Media defend MP Tharoor's decision to join Clean India drive
Media in India feel the Congress party's decision to remove MP Shashi Tharoor from the post of party spokesman has sent a "dispiriting signal" about inner-party democracy.
The twice-elected MP from Kerala recently said he was "honoured" to have been invited by Prime Minister Narendra Modi to be part of his Clean India campaign.
The MP was among nine prominent Indians nominated by the prime minister to be part of his five-year Clean India campaign, launched on Mahatma Gandhi's birth anniversary on 2 October.
Mr Tharoor's critics said his praise of the PM had "embarrassed" the main opposition party.
"What, precisely, is the reason why Mr Tharoor is being punished? Is it only his acceptance of the prime minister's invitation to be part of the Swachh Bharat [Clean India] Mission?" asks The Indian Express.
"The party has not just failed to communicate clearly why it has seen it fit to remove one of its more articulate spokespersons at a time when it needs to marshal its resources to stay in the public argument," the paper adds.
'Misfit' in politics
The Times of India reminds the party that "being in opposition does not necessarily entail opposing every move of the party in power".
"What makes the decision particularly harsh is that Mr Tharoor was not given an opportunity to defend himself especially when he had pleaded that the 'full range' of his statements and publications should have been considered by the party's decision-makers," the paper adds.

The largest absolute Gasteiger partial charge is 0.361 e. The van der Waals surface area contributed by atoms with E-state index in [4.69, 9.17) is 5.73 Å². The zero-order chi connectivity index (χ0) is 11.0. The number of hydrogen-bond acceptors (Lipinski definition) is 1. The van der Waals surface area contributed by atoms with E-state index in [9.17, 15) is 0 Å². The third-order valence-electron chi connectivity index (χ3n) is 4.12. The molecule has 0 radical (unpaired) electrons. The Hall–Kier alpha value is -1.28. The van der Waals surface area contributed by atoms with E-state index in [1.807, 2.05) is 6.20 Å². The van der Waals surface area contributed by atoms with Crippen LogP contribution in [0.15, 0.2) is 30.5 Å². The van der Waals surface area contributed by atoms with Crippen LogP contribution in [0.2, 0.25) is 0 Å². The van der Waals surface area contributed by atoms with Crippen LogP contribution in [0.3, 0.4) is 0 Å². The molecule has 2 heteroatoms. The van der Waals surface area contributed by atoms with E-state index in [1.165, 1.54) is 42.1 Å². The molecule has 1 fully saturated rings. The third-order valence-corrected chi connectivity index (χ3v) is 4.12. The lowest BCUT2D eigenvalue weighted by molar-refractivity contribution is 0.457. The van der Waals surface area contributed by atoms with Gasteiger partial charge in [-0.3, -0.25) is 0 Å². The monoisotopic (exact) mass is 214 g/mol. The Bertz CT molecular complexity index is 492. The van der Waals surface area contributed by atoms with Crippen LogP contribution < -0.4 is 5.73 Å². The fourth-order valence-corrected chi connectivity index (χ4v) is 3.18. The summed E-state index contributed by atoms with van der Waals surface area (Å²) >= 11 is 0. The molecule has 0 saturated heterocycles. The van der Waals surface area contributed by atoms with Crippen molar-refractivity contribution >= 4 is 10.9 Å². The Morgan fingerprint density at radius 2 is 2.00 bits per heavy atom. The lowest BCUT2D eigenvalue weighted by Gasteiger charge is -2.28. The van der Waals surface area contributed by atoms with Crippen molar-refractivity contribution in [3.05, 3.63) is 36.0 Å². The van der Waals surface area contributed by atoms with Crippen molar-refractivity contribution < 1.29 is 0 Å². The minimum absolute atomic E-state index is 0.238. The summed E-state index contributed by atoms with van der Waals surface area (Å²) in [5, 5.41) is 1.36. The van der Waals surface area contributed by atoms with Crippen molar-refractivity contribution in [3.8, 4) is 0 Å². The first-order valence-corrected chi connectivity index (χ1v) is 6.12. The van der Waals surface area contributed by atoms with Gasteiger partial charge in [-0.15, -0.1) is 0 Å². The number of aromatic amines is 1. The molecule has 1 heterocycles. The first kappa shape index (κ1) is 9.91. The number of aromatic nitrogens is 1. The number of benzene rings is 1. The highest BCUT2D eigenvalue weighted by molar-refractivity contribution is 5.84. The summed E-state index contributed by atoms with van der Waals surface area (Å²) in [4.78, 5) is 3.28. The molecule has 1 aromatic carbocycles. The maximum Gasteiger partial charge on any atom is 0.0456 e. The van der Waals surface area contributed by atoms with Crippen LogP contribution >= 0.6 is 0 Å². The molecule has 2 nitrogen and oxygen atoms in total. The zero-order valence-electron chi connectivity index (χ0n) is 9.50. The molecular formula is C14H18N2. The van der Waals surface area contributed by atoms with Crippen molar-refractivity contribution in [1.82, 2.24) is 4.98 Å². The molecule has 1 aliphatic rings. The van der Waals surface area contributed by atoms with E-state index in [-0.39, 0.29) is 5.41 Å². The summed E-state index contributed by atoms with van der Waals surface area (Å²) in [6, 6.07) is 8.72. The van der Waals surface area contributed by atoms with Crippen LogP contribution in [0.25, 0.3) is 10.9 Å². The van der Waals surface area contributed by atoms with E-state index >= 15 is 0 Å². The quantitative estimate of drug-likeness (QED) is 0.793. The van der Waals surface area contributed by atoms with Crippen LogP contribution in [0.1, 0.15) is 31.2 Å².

The Asian Age too criticises the Congress for not behaving like "a proper opposition party".
"Being chastised now for accepting the position of 'icon' from the PM and being one among many high-profile personalities from all walks of life to boost the government's Clean India campaign surely can't be a serious infraction," it says.
Defending Mr Tharoor, an article in the DNA newspaper says "he is a misfit in India's politics. Unlike many, he doesn't fawn over his leader or abuse his opponents at the drop of his hat, something which is touted as a much-needed acumen to survive in today's politics".
Moving on to other news, a police officer from Indian-administered Kashmir has won the UN's International Female Police Peacekeeper Award for her "exceptional achievements".
Shakti Devi, 38, who is currently deployed in the UN Assistance Mission in Afghanistan, has been honoured for leading the establishment of Women Police Councils in several parts of Afghanistan, says a report in the Business Standard.
"Women folks are always complaining about investigations not done properly. So our main focus is to provide justice to the women of Afghanistan," she said.